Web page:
Tailoring the workplace strategy of the future
Studies show 75% of employees prefer to work from an office versus home. When safe to do so, building the workplace strategy of tomorrow will mean more than just reviewing policies. It will require a rethink of the technology – infrastructure, business applications, collaborative solutions, and the checks and balances in place to secure new environments – that will underpin those policies.
Understanding the C-suite view of the future office design will help determine how to support and secure the business with technology. This can be tricky. The report found that global C-suite execs are somewhat polarized on what to do with office space in general – over one-third (34.4%) say they want to reduce office space, yet almost one-quarter (24.0%) plan to increase it.
Nonetheless, most agree on a more collaborative, flexible, and creative view of how the office will be used. Nearly half (45.0%) plan to install video conferencing/video collaboration spaces to bring remote and office employees together, almost one-third (31.2%) will implement creative/thinking spaces, and over one-quarter want to drive activity-based work initiatives. Among these, 27.4% want to reduce individual office desk space and 29.9% increase meeting spaces.
Roll out and adoption of tools complemented with training
Once a technology roadmap is set, based on a more flexible and distributed workforce and created in line with business priorities, CIOs will play a pivotal role in enabling technology adoption. To do this, the right training must be in place so employees feel comfortable with their new platforms.
Report findings show that across global organizations, just 41.6% of businesses have access to workplace analytics. Yet, analytics will help CIOs to understand which features most people use as well as adoption rates in general. This will enable organizations to prioritize, tailor, and measure the impact of training in order to positively impact adoption, usage, and productivity – all of which contributes to the employee experience.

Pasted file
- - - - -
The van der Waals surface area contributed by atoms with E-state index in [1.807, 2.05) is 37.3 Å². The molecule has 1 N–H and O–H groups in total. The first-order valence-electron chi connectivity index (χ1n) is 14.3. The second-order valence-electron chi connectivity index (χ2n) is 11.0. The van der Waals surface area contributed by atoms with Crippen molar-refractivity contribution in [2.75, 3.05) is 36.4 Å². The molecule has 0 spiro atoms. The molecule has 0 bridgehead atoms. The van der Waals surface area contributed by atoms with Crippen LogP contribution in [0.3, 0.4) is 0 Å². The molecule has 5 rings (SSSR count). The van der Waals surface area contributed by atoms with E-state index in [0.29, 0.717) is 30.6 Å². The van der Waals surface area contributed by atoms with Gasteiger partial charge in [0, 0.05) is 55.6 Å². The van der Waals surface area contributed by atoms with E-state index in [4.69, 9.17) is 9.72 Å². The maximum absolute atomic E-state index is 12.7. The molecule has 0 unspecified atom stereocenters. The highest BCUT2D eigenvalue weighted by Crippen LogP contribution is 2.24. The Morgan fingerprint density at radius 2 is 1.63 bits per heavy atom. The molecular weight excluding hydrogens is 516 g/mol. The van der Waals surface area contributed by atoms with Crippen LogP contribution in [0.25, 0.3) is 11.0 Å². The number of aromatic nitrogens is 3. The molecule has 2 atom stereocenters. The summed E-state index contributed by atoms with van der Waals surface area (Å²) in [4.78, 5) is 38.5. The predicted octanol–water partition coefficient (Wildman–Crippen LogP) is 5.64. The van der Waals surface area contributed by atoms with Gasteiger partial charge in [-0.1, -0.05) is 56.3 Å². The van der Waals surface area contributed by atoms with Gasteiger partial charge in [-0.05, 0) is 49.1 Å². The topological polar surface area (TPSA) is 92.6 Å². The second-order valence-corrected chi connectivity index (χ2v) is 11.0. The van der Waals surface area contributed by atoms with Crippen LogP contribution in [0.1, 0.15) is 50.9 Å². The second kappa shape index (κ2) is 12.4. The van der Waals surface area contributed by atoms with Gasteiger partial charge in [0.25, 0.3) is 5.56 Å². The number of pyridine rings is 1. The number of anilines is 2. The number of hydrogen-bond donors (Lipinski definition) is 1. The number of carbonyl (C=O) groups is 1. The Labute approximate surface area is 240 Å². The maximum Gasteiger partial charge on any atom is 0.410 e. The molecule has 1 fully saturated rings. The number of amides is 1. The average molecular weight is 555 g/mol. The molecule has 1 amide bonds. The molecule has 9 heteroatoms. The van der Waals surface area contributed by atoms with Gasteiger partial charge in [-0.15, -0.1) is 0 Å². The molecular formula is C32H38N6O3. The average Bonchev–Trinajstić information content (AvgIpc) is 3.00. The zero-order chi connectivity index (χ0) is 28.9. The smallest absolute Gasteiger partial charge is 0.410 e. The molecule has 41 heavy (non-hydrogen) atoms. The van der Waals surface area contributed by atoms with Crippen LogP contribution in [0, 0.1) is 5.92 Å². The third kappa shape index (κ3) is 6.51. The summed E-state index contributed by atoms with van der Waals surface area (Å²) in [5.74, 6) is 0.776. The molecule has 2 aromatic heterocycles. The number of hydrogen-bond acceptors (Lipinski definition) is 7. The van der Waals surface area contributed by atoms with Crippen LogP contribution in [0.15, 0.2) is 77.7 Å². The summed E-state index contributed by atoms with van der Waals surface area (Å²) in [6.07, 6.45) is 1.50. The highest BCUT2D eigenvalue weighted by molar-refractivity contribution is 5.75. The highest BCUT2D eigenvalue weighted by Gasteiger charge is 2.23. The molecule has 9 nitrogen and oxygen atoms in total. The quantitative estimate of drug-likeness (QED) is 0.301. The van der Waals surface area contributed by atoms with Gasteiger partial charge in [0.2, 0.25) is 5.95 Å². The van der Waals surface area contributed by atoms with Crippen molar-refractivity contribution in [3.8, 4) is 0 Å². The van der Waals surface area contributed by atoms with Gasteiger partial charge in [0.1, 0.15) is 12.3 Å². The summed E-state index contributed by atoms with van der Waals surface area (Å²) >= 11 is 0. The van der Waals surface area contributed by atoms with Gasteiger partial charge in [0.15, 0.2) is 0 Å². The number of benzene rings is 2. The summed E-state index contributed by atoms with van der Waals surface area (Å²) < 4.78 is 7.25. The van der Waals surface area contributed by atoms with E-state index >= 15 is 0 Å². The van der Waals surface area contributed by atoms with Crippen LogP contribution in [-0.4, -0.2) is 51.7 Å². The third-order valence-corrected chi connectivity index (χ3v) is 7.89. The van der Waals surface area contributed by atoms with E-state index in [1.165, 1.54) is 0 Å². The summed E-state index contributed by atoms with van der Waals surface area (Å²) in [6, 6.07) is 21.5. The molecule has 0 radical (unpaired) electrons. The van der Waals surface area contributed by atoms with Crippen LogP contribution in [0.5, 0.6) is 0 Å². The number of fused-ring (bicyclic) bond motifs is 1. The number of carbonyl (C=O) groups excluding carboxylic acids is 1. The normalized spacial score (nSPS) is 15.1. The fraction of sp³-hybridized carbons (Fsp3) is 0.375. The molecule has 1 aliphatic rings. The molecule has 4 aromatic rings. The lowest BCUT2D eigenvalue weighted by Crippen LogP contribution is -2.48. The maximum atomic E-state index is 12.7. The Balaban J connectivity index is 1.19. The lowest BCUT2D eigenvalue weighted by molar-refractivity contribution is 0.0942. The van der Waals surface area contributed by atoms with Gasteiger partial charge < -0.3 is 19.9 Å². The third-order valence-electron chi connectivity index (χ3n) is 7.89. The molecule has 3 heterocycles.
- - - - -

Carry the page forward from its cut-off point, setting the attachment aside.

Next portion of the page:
A data-driven, human strategy with security in mind
On average, Americans are putting in three extra working hours a day during the lockdown. This means businesses need to help employees work more productively, feel supported, and stay seamlessly connected. If businesses do not, it could have a real impact on burnout.
The workplace strategy that CIOs define now will have a knock-on impact on culture, technology, and location – the three cornerstones to improving the employee experience. In addition, every strategy should be underpinned with robust security to protect new environments and employee data—that way, the chosen technology does not expose what it’s meant to protect.
Read more about the NTT Ltd. 2020 Intelligent Workplace Report ‘Shaping Employee Experiences for a World Transformed’